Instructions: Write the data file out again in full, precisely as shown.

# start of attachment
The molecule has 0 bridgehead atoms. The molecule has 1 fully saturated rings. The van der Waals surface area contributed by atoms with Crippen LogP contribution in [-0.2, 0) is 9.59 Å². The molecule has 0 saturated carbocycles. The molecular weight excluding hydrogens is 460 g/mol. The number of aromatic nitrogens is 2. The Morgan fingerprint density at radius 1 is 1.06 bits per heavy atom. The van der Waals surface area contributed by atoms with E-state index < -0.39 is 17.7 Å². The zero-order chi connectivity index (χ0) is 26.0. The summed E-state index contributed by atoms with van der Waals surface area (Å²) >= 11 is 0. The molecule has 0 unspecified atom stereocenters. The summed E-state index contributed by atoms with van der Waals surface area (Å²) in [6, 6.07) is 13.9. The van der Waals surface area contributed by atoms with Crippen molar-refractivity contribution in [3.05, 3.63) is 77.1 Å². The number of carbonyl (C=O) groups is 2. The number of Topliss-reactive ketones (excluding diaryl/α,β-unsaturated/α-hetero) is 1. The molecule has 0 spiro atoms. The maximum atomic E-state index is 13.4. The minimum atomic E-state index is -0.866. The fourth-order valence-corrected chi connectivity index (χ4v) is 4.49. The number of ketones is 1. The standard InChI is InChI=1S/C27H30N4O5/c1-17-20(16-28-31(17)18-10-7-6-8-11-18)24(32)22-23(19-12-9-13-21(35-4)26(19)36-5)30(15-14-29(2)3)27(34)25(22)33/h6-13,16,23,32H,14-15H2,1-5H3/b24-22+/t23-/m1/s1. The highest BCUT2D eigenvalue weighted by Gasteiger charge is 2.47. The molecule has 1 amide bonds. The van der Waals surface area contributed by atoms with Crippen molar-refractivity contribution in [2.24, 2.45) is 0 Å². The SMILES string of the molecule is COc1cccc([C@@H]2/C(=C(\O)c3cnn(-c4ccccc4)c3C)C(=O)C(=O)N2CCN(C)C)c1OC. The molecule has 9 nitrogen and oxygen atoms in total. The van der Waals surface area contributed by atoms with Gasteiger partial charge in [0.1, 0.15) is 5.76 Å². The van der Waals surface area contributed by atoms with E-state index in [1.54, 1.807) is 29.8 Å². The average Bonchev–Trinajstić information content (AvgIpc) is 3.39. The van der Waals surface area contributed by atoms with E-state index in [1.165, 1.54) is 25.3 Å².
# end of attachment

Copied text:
The molecule has 0 bridgehead atoms. The molecule has 1 fully saturated rings. The van der Waals surface area contributed by atoms with Crippen LogP contribution in [-0.2, 0) is 9.59 Å². The molecule has 0 saturated carbocycles. The molecular weight excluding hydrogens is 460 g/mol. The number of aromatic nitrogens is 2. The Morgan fingerprint density at radius 1 is 1.06 bits per heavy atom. The van der Waals surface area contributed by atoms with E-state index < -0.39 is 17.7 Å². The zero-order chi connectivity index (χ0) is 26.0. The summed E-state index contributed by atoms with van der Waals surface area (Å²) >= 11 is 0. The molecule has 0 unspecified atom stereocenters. The summed E-state index contributed by atoms with van der Waals surface area (Å²) in [6, 6.07) is 13.9. The van der Waals surface area contributed by atoms with Crippen molar-refractivity contribution in [3.05, 3.63) is 77.1 Å². The number of carbonyl (C=O) groups is 2. The number of Topliss-reactive ketones (excluding diaryl/α,β-unsaturated/α-hetero) is 1. The molecule has 0 spiro atoms. The maximum atomic E-state index is 13.4. The minimum atomic E-state index is -0.866. The fourth-order valence-corrected chi connectivity index (χ4v) is 4.49. The number of ketones is 1. The standard InChI is InChI=1S/C27H30N4O5/c1-17-20(16-28-31(17)18-10-7-6-8-11-18)24(32)22-23(19-12-9-13-21(35-4)26(19)36-5)30(15-14-29(2)3)27(34)25(22)33/h6-13,16,23,32H,14-15H2,1-5H3/b24-22+/t23-/m1/s1. The highest BCUT2D eigenvalue weighted by Gasteiger charge is 2.47. The molecule has 1 amide bonds. The van der Waals surface area contributed by atoms with Crippen molar-refractivity contribution in [2.24, 2.45) is 0 Å². The SMILES string of the molecule is COc1cccc([C@@H]2/C(=C(\O)c3cnn(-c4ccccc4)c3C)C(=O)C(=O)N2CCN(C)C)c1OC. The molecule has 9 nitrogen and oxygen atoms in total. The van der Waals surface area contributed by atoms with Gasteiger partial charge in [0.1, 0.15) is 5.76 Å². The van der Waals surface area contributed by atoms with E-state index in [1.54, 1.807) is 29.8 Å². The average Bonchev–Trinajstić information content (AvgIpc) is 3.39. The van der Waals surface area contributed by atoms with E-state index in [1.165, 1.54) is 25.3 Å².